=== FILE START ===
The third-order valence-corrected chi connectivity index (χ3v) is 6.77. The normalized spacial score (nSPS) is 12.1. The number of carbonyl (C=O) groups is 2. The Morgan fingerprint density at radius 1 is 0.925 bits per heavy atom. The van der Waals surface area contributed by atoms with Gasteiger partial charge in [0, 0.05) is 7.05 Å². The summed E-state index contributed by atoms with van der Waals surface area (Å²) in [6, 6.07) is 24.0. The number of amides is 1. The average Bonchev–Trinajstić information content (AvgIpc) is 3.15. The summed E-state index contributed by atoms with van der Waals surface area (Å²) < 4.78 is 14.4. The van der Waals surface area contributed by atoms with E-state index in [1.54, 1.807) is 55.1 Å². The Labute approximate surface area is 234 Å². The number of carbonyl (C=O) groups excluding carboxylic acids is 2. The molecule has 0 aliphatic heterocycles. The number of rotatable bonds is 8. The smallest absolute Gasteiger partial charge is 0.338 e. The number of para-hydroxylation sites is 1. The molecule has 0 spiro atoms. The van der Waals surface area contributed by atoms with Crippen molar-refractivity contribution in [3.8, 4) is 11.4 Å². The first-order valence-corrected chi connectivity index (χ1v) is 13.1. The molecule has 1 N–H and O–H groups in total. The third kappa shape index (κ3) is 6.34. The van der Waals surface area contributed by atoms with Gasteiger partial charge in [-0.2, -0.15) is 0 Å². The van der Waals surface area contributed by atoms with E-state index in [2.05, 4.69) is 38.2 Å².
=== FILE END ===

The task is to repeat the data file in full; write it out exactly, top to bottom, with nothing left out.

The third-order valence-corrected chi connectivity index (χ3v) is 6.77. The normalized spacial score (nSPS) is 12.1. The number of carbonyl (C=O) groups is 2. The Morgan fingerprint density at radius 1 is 0.925 bits per heavy atom. The van der Waals surface area contributed by atoms with Gasteiger partial charge in [0, 0.05) is 7.05 Å². The summed E-state index contributed by atoms with van der Waals surface area (Å²) in [6, 6.07) is 24.0. The number of amides is 1. The average Bonchev–Trinajstić information content (AvgIpc) is 3.15. The summed E-state index contributed by atoms with van der Waals surface area (Å²) < 4.78 is 14.4. The van der Waals surface area contributed by atoms with E-state index in [1.54, 1.807) is 55.1 Å². The Labute approximate surface area is 234 Å². The number of carbonyl (C=O) groups excluding carboxylic acids is 2. The molecule has 0 aliphatic heterocycles. The number of rotatable bonds is 8. The smallest absolute Gasteiger partial charge is 0.338 e. The number of para-hydroxylation sites is 1. The molecule has 0 spiro atoms. The van der Waals surface area contributed by atoms with Crippen molar-refractivity contribution in [3.8, 4) is 11.4 Å². The first-order valence-corrected chi connectivity index (χ1v) is 13.1. The molecule has 1 N–H and O–H groups in total. The third kappa shape index (κ3) is 6.34. The van der Waals surface area contributed by atoms with Gasteiger partial charge in [-0.2, -0.15) is 0 Å². The van der Waals surface area contributed by atoms with E-state index in [2.05, 4.69) is 38.2 Å².